M&C spoke with Steven Hacker, CAE, president of the International Association of Exhibitions and Events, following the close of the organization’s annual meeting and exhibition, Expo!Expo! 2009, which was held Dec. 8-10 in Atlanta. The show attracted 1,836 registered attendees (approximately 55 percent exhibitors and 45 percent buyers, according to Hacker). He said the number was “better than we expected, given the hammering our members have had over last year.”
M&C: What are the biggest challenges facing the exhibition industry today?
Hacker: Exhibitions are nothing more than mirror images of industries they serve. When times are good, they thrive. For example, alternative energy is hot; it’s one of fastest-growing industries. By same token, the auto industry and home builders are having challenges.
M&C: What are biggest challenges IAEE is facing now and in the near future?
Hacker: We need to continue to demonstrate the value of face-to-face events; we’re not out of the woods yet. We need to push out the message and provide real-life examples of how exhibitions help businesses of all sizes grow.
M&C: During an address you gave at the show, you said “the industry has lost its innocence.” Can you expand on that?
Hacker: I spent first half of my career as CEO of an insurance association, a highly regulated industry. I learned early on the need to be politically aware and negotiate through state and federal agencies whose decisions could impact members. When I stepped in here, it was the was Wild West. The exhibition industry was ruled by entrepreneurial spirit, risk and reward. No one regulated it or knew about it. Now, we have run headlong to a situation where our industry is linked to the economy, and we have to demonstrate return on investment to bureaucrats, via advocacy, political action and grass-roots lobbying [through the U.S. Travel Association]. We need to inform members of the potential threat to our industry and continue to make the case for face-to-face events.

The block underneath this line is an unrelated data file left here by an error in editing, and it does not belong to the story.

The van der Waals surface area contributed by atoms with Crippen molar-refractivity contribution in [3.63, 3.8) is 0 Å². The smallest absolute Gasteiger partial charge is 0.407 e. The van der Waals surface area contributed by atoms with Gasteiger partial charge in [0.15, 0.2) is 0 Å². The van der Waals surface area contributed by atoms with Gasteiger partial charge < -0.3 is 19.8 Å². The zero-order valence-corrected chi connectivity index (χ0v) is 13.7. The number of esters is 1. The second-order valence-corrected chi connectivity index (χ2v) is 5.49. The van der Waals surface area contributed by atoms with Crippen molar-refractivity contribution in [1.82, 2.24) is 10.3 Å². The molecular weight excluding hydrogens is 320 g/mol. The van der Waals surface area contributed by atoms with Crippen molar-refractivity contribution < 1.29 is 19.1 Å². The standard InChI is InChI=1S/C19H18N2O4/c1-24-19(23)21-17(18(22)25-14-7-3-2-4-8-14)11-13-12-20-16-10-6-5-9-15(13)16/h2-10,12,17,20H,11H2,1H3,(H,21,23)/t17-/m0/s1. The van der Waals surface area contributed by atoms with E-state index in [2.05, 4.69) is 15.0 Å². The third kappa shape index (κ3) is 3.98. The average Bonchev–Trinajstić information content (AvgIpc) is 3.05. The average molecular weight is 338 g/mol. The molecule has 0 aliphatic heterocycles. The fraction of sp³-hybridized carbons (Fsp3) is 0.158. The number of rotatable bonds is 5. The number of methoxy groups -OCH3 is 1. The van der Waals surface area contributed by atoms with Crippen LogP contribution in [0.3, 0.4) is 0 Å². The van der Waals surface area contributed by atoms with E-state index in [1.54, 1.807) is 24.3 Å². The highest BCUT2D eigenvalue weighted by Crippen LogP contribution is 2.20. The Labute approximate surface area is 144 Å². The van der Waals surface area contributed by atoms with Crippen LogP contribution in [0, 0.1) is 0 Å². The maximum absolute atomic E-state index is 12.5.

M&C: What is the outlook for the industry in 2010 and beyond?
Hacker: We expect 2010 will be year of steady but unremarkable recovery. You don’t recover overnight from something as ugly as we experienced over the past two years. We hear our industry is a leading indicator of the economy and our recovery trails behind it, but I am not convinced that’s true this time. For first time in history, business owners have instant access to high-quality attendance data and can adjust quickly based on that information. That’s something retail does not have right now.
M&C: What are your thoughts on labor/union pricing issues, such as those currently affecting the convention industry and facilities in San Jose and Chicago?
Hacker: Obviously, labor plays a significant role in the pricing chain of events. It is time for some labor unions to take note of changes that have taken place in the industry. And painful as it may be, they need to recognize reality, that we need to work together to recalibrate rates and rules.